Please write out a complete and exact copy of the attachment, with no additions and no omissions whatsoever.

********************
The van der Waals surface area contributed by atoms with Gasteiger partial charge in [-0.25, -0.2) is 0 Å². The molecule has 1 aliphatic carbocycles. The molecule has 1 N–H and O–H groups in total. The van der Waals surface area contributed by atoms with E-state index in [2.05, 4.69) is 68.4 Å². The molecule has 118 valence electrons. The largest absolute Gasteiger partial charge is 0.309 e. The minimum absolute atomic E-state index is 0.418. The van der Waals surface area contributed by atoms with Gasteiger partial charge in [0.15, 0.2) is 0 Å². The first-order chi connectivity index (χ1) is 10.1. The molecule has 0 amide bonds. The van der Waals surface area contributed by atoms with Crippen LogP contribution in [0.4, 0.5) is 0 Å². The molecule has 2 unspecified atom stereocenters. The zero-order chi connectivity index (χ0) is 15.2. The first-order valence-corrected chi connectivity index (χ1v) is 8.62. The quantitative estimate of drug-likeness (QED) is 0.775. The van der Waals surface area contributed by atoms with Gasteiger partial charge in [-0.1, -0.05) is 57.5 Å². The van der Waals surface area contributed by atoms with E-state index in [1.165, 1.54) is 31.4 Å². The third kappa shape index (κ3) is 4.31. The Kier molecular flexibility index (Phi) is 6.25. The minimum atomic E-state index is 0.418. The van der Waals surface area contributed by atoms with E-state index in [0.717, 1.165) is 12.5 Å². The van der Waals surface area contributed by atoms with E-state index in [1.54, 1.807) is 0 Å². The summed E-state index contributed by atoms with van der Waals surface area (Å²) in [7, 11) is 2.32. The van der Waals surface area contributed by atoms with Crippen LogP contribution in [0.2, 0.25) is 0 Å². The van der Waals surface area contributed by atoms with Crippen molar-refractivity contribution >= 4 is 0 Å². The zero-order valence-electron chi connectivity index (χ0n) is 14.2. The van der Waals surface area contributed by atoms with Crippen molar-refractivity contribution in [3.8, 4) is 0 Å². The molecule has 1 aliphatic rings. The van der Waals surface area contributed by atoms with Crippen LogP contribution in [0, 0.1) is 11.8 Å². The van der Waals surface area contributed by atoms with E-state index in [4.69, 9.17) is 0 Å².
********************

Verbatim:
The van der Waals surface area contributed by atoms with Gasteiger partial charge in [-0.25, -0.2) is 0 Å². The molecule has 1 aliphatic carbocycles. The molecule has 1 N–H and O–H groups in total. The van der Waals surface area contributed by atoms with E-state index in [2.05, 4.69) is 68.4 Å². The molecule has 118 valence electrons. The largest absolute Gasteiger partial charge is 0.309 e. The minimum absolute atomic E-state index is 0.418. The van der Waals surface area contributed by atoms with Gasteiger partial charge in [0.15, 0.2) is 0 Å². The first-order chi connectivity index (χ1) is 10.1. The molecule has 0 amide bonds. The van der Waals surface area contributed by atoms with Crippen LogP contribution in [0.4, 0.5) is 0 Å². The molecule has 2 unspecified atom stereocenters. The zero-order chi connectivity index (χ0) is 15.2. The first-order valence-corrected chi connectivity index (χ1v) is 8.62. The quantitative estimate of drug-likeness (QED) is 0.775. The van der Waals surface area contributed by atoms with Gasteiger partial charge in [-0.1, -0.05) is 57.5 Å². The van der Waals surface area contributed by atoms with E-state index in [1.165, 1.54) is 31.4 Å². The third kappa shape index (κ3) is 4.31. The Kier molecular flexibility index (Phi) is 6.25. The minimum atomic E-state index is 0.418. The van der Waals surface area contributed by atoms with E-state index in [0.717, 1.165) is 12.5 Å². The van der Waals surface area contributed by atoms with E-state index in [1.54, 1.807) is 0 Å². The summed E-state index contributed by atoms with van der Waals surface area (Å²) in [7, 11) is 2.32. The van der Waals surface area contributed by atoms with Crippen LogP contribution in [0.2, 0.25) is 0 Å². The van der Waals surface area contributed by atoms with Crippen molar-refractivity contribution >= 4 is 0 Å². The zero-order valence-electron chi connectivity index (χ0n) is 14.2. The van der Waals surface area contributed by atoms with Crippen molar-refractivity contribution in [3.8, 4) is 0 Å². The molecule has 1 aliphatic rings. The van der Waals surface area contributed by atoms with Crippen LogP contribution in [0, 0.1) is 11.8 Å². The van der Waals surface area contributed by atoms with E-state index in [4.69, 9.17) is 0 Å².